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What summer was like the year you were born

  • 1980: CNN begins broadcasting

    The first 24-hour news network in the world, CNN, launched at 2 p.m. Pacific time on June 1, 1980. Helmed by Ted Turner, the cable news network changed the way Americans learned and consumed the news. Prior to CNN, news broadcasts only ran in the mornings and evenings, and in between those shows, Americans had to get all their information from newspapers and radio.

  • 1981: AIDS crisis begins in the US

    “The Morbidity and Mortality Weekly Report” published the first reports on June 5, 1981 about a mysterious illness that would later come to be known as AIDS. The CDC’s weekly digest highlighted the cases of five previously-healthy men who’d very suddenly come down with Pneumocystis carinii pneumonia: Two of those had died. By the end of the decade, known cases of AIDS in the U.S. reached 100,000.

  • 1982: “E.T. the Extra-Terrestrial” lands in theaters

    Released June 10, 1982, Steven Speilberg’s “E.T. the Extra-Terrestrial” quickly became the highest-grossing film up to that point, passing previous summer blockbuster “Star Wars” along the way. Hailed by critics as one of the best movies of all time, the family-friendly flick drew in $663.4 million worldwide during its initial box office run.

  • 1983: Sally Ride becomes first woman in space

    Sally Ride was one of five crew members aboard the Challenger STS-7 when it left earth on June 18, 1983. Holding a doctorate degree in physics from Stanford University, Dr. Ride was uniquely qualified to be the flight engineer, becoming the first American woman and the youngest American in space. In the days leading up to takeoff, the press hounded the accomplished scientist with sexist questions like what makeup she was planning to take with her into orbit.

  • 1984: Pop music’s biggest summer

    1984 has been called “pop’s greatest year,” and the summer saw a handful of incredible releases that seem to confirm that point. At various points over the warmer months, Bruce Springsteen released “Dancing in the Dark;” Tina Turner released “What’s Love Got to Do with It,” and Prince released “When Doves Cry,” all while Michael Jackson’s “Thriller” dominated the charts. Fittingly, the first MTV Music Video Awards took place that same year on Sept. 14.

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  • 1985: Live Aid charity concert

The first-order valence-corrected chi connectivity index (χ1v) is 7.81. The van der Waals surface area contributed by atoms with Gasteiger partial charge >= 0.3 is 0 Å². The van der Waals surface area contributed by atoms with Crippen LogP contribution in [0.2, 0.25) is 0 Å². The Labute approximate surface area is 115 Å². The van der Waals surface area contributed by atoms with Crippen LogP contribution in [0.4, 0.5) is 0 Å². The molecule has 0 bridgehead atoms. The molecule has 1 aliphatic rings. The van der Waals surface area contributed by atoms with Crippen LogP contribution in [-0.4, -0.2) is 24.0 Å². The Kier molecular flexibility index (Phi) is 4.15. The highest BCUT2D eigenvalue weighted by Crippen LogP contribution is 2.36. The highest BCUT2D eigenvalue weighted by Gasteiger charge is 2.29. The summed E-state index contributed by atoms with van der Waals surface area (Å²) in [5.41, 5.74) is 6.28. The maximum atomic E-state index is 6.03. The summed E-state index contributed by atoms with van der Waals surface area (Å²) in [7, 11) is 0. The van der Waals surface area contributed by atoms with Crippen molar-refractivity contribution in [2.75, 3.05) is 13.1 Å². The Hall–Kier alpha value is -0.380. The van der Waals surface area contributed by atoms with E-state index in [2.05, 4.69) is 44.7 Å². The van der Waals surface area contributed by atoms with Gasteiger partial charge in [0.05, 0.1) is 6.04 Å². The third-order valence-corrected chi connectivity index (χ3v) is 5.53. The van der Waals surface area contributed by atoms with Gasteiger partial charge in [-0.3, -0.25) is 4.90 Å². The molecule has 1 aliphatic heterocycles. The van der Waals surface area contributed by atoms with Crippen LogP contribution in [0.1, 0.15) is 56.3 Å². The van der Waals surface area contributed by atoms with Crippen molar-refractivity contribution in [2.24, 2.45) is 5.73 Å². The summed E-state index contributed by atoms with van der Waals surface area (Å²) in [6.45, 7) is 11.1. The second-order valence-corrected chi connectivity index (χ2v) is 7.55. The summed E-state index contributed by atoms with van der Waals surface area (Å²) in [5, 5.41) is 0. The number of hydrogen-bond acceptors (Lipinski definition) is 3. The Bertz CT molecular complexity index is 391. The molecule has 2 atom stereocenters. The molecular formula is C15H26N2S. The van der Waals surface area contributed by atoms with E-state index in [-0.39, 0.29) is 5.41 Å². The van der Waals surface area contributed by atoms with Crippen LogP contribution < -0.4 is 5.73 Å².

Organized by Bob Geldof, frontman of the Irish band The Boomtown Rats, the Live Aid concert was a global pop show broadcast around the world to raise money for Ethiopian famine relief. In stadiums in both London and Philadelphia, 50 of the biggest musical acts at the time, from Queen to Madonna and Elton John to Bob Dylan, took the stage, raising just over $140 million. In the U.S., the concert aired on ABC and MTV in a special that was hosted by Dick Clark.

  • 1986: 'The Oprah Winfrey Show' premieres

    On Sept. 8, 1986, "The Oprah Winfrey Show" hit airwaves around the country. Winfrey used her platform to educate and inspire her viewers, focusing on everything from hard-hitting interviews to self-improvement segments. The daytime series ended up becoming the highest-rated talk show of all time and ran for 25 seasons, wrapping in 2011.

  • 1987: The Day of 5 Billion

    The United Nations designated July 11, 1987 as the Day of 5 Billion, recognizing the approximate date that the world’s population reached the milestone. The occasion was marked with celebration but also with “sober reflection on the future,” as international leadership reckoned with the type of world they’d be leaving for the next billion inhabitants.

  • 1988: Bruce Willis stars in 'Die Hard'

    As the ‘80s came to a close, action movies replaced sci-fi as the summer’s biggest blockbusters. On July 12, 1988, “Die Hard”—starring Bruce Willis as a tough, action-loving NYC cop—premiered. While today many argue that the movie should actually be considered a Christmas classic (thanks to its Christmas party setting), its release date indicates that it was initially a warm-weather hit.

  • 1989: Game Boy is released in North America

    Nintendo released its first handheld video game system, the classic Game Boy, in North America on July 31, 1989. Just over 30 years later, the pocket-sized device remains the third-best-selling video game system in history, and almost 120 million of the gadgets have been sold.

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